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Real estate agents need to look for ways to differentiate themselves from their competition. One of the key value‐added services that accomplishes this goal is home staging. Statistics provided by both The Profile of Home Staging from the National Association of REALTORS® and The 2020 Home Staging Industry Report (IAHSP) state staged houses can sell for up to 20 percent more than the non‐staged competition.

Most REALTORS® advocate for pay for a seller’s staging consultation, where they receive detailed information on what to do, room by room, to prepare their house for sale. A consultation costs about $250‐$500 around the country and agents consider it part of their marketing strategy and pay for it on behalf of the seller.

Many houses need furniture brought into empty rooms or added to supplement homeowner’s items to fill the gaps and provide an updated look. Sellers may not have the available cash to pay for professional staging, so agents are offering to pay for this service because they know the staging will help the house sell faster and at the best price.

REALTORS® need to make sure to protect their commission and offer creative solutions to their sellers. Here are six tips to keep in mind when incorporating home staging into your listing process and protecting your commission:

  1. Get an estimate for the staging before you establish your commission.

The staging should be an add‐on service that is covered by the commission. If you don’t get a price first and then agree to lower your commission in order to secure a listing, you’re now receiving less money for the sale. Contact your stager to get a price for staging the main rooms of the house and use that as a guideline when negotiating your commission.

  1. Do not pressure your stager to give you a price for their services when they have not seen the property yet.

You want to know what the costs will be to determine how you’ll structure your commission and a stager usually needs to see the house to provide you with accurate pricing. This is ideally done in person but can also be done using photos. Getting the estimate up front before negotiating commission ensures agents do not end up getting less than they deserve for selling the house.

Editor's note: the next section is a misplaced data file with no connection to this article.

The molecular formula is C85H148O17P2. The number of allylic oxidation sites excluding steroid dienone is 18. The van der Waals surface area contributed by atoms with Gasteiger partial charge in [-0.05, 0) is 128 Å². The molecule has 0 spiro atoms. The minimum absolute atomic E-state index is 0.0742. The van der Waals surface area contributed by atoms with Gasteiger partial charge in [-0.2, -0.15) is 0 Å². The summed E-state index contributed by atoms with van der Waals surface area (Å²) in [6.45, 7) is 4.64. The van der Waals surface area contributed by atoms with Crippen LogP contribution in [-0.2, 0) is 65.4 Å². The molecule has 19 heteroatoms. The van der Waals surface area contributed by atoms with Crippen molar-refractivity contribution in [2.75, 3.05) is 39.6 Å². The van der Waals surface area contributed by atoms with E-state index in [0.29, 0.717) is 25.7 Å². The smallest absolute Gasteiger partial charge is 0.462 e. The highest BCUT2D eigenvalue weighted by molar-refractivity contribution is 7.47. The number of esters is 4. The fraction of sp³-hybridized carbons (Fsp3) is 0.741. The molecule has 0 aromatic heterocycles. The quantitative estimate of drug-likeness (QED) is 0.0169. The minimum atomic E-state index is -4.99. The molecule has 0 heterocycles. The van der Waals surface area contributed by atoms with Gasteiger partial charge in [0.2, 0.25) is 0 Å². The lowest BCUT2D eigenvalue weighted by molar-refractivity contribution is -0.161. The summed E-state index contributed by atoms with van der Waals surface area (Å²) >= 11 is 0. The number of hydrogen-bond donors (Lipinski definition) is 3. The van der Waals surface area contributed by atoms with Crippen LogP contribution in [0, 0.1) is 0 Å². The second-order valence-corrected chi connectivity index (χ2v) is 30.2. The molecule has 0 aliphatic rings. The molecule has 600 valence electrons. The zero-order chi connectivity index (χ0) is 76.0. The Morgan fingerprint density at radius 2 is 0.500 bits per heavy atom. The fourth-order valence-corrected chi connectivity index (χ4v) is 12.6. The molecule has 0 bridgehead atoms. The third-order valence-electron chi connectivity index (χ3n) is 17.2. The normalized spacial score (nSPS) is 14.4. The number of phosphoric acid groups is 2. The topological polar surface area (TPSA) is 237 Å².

1. Be sure to cap the amount you’re contributing toward staging costs and put it in writing.  

If decor is provided, there can be an ongoing fee paid for inventory supply or rental. This could be in a month or it could be several months after the initial staging, and when an agent does not cap the amount they’re contributing, the ongoing inventory use fee is added to the amount paid by the agent, which means they’re making less and less commission.

Agents can share, “I will contribute up to $___ toward the staging, and any fees beyond that will be your responsibility.” If the seller is not able to pay up front, agents can say, “I’ll cover the costs associated with the initial staging and will be reimbursed at the successful close.” Make sure to protect your money in the agreement by sharing, “If, for any reason, the house is removed from active listing or other changes occur, (you) will be paid in full for the staging investment paid on behalf of (client).”

  1. Let the stager educate the seller on how they work and negotiate any price adjustments.

Staging pricing varies depending on logistics, overhead and other factors. It’s important to allow the stager to negotiate any price adjustments and be the one to explain the services and how they work as you are not the one running their company.

  1. Always quantify the value of any services you’re paying for on behalf of the seller so they understand up front your commitment to help them sell their property.

When a person gets things for free, there is no perceived value. Let them know you’re investing in the sale of their house—give them the value—and reinforce your quality reputation and standards.

  1. Be creative with options for staging and needed home improvements.

There are many companies that’ll pay for any improvements a property needs and require the house to be staged. They get reimbursed at closing along with a fee for loaning the funds to the seller. One of the best aspects of this program is the companies providing the services to repair, remodel, improve and stage the house are paid when they do the work, not at closing.

Use these six tips to help you protect your income and develop a reputation as a REALTOR® that does more for your sellers than the average agent.

Jennie Norris is the Chairwoman of IAHSP®, president and CEO of Stagedhomes.com and the owner of Sensational Home Staging serving the Denver area.  Since 2005, Norris has presented the Accredited Staging Professional® (ASP) and ASP Master® (ASPM) courses throughout North America and via webinar, teaching thousands of agents and stagers worldwide.

 This article first appeared on RISMedia’s blog, Housecall.

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